Behavioral Approaches May Help Insomnia

Oncology Nursing NewsMarch 2014
Volume 8
Issue 2

Cognitive behavioral therapy for insomnia (CBT-I) and mindfulness-based stress reduction can improve sleep for patients with cancer, but CBT-I continues to be the best nonpharmacologic option

Sheila Garland, PhD

Cognitive behavioral therapy for insomnia (CBT-I) and mindfulness-based stress reduction (MBSR) can improve sleep for patients with cancer, but CBT-I continues to be the best nonpharmacologic option, according to findings of a study directly comparing the two (J Clin Oncol. 2014;32(5):449-457).

Although medications are available for the treatment of insomnia, many cancer patients do not want to add to the already long list of medications they must take and also worry over possible side effects, drug interactions, and developing dependence.

For the study, 111 adults who received treatment at a Canadian tertiary cancer center for nonmetastatic cancer were randomly assigned to receive either CBT-I (n = 47) or MBSR (n = 64). The CBT-I protocol involved stimulus control, sleep restriction, cognitive therapy, and relaxation training. The MBSR program offered a psychoeducational component explaining the link between stress and health, accompanied by the practice of meditation techniques and gentle yoga. Both cohorts received 90-minute interventions weekly for 8 weeks. The MBSR group also participated in a 6-hour weekend retreat.

The study’s primary outcome, insomnia severity, was measured by the Insomnia Severity Index (ISI), a sevenitem questionnaire which assesses difficulties with sleep onset and sleep maintenance, the extent to which sleep problems interfere with daily function, and distress levels elicited by insomnia. The researchers set a four-point noninferiority margin for comparing the two interventions.

Secondary outcomes of the study included sleep quality, sleep beliefs, mood, and stress. Patient sleep diaries and actigraphy monitoring were used to determine sleep efficiency, sleep onset latency, wake after sleep onset, and total sleep time.

Patients were assessed at baseline, at the end of the program, and at 5 months. After completing the 8-week programs, both CBT-I and MBSR resulted in reduced insomnia severity; the CBT-I cohort experienced more rapid results, whereas MBSR led to a more gradual improvement. At the 5-month follow-up, MBSR met the established noninferiority criterion.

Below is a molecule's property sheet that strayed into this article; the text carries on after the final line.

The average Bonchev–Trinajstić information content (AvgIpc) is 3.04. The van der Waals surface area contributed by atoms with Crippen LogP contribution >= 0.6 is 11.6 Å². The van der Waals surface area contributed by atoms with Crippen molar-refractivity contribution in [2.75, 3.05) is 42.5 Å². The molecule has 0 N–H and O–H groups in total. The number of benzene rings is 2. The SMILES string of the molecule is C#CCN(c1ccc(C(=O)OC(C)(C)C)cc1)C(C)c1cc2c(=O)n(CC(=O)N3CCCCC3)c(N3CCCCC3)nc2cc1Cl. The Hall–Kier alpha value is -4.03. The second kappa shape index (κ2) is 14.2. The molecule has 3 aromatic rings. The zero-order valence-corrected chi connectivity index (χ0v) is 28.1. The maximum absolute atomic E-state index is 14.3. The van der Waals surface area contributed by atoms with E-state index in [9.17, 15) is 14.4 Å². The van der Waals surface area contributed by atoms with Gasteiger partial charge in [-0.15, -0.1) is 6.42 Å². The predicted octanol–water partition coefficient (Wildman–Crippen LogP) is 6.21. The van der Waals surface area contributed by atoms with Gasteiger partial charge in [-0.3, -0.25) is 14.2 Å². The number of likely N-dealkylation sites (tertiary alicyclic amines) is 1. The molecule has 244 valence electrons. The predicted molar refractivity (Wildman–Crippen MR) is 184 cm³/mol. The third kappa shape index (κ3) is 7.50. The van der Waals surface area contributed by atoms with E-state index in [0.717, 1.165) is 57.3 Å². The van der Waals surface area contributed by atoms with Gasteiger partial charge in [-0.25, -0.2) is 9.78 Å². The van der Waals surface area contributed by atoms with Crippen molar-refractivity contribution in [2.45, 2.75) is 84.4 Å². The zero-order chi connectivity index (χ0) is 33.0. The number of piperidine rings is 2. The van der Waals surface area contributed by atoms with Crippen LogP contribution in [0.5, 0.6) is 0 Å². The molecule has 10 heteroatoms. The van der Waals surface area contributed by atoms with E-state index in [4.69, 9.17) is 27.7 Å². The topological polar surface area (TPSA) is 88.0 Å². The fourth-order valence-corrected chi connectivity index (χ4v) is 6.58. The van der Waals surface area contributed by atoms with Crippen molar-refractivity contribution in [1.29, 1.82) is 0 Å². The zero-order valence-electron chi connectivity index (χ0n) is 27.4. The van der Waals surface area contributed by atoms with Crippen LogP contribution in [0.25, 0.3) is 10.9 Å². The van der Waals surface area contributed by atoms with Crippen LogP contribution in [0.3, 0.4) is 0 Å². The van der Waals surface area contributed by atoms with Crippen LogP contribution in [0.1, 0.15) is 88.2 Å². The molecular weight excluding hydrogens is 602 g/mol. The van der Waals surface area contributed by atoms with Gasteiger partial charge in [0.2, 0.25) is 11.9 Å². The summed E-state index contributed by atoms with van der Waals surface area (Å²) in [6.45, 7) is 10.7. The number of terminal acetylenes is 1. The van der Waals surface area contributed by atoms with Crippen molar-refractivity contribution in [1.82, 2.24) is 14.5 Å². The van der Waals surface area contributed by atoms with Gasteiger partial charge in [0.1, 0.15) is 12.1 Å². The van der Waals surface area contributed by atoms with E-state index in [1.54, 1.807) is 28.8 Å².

Sleep onset latency was reduced by 22 minutes in the CBT-I cohort and by 14 minutes for those receiving the MBSR. Total sleep time increased by 0.60 hours with CBT-I and 0.75 hours with MBSR. Both groups experienced a reduction in the time it took to fall asleep and return to sleep during the night, as well as improvements in mood and stress-related symptoms.

“If not properly addressed, sleep disturbances can negatively influence therapeutic and supportive care measures for these patients, so it’s critical that clinicians can offer patients reliable, effective, and tailored interventions,” said lead study author Sheila Garland, PhD, a Clinical Psychology Post-Doctoral Fellow in Integrative Oncology and Behavioral Sleep Medicine at Penn’s Abramson Cancer Center. “This study suggests that we should not apply a ‘one-size-fits-all’ model to the treatment of insomnia and emphasizes the need to individualize treatment based on patient characteristics and preferences.”

Nurse Perspective

Kristin Barber, RN, MSN, APRN

Utah Cancer Specialists

Salt Lake City, UT

Assessment of insomnia is difficult because it usually is not the most important focus of my patient visit, but it no doubt impacts patient care. When I first reviewed the article above I was worried about my assessment skills for insomnia. After reviewing the Insomnia Severity Index (ISI), I feel a bit better about how I approach patients. Usually I try to focus on what part of their sleep they are having trouble with: falling asleep, staying asleep, or waking up early. The second half of the ISI focuses on how this impacts the patient. Here is where we as providers may not always get accurate or current information.

Finding out about patients’ sleep patterns is important, and we know this because half of all cancer patients suffer from this. I agree completely with the study that a majority of my patients do not want another “pill” to take for this diagnosis. Offering patients an intervention like cognitive behavioral therapy (CBT) or mindfulness-based stress reduction is a refreshing way to be able to offer a solution. One can see from the study above that both are effective interventions.

One limitation to this that we may run into in daily practice is that patients often do not want another appointment with another specialist. It is important to use these data to support our referrals to therapists for patients. Reminding them that help can benefit the quality of their sleep along with their sleep beliefs and sleep efficiency may help encourage them to seek assistance.

I see this intervention helping mainly in the population of patients who had trouble with insomnia prior to their cancer diagnosis. I am not sure they identified the duration of insomnia in patients’ in this trial. Patients with new-onset insomnia due to anxiety from their cancer, in my opinion, may just need short-term oral medication therapy. Another point mentioned in the article is that treatment of insomnia is individual, so being able to identify which patients would benefit from CBT and which from oral medication is what makes us great providers.

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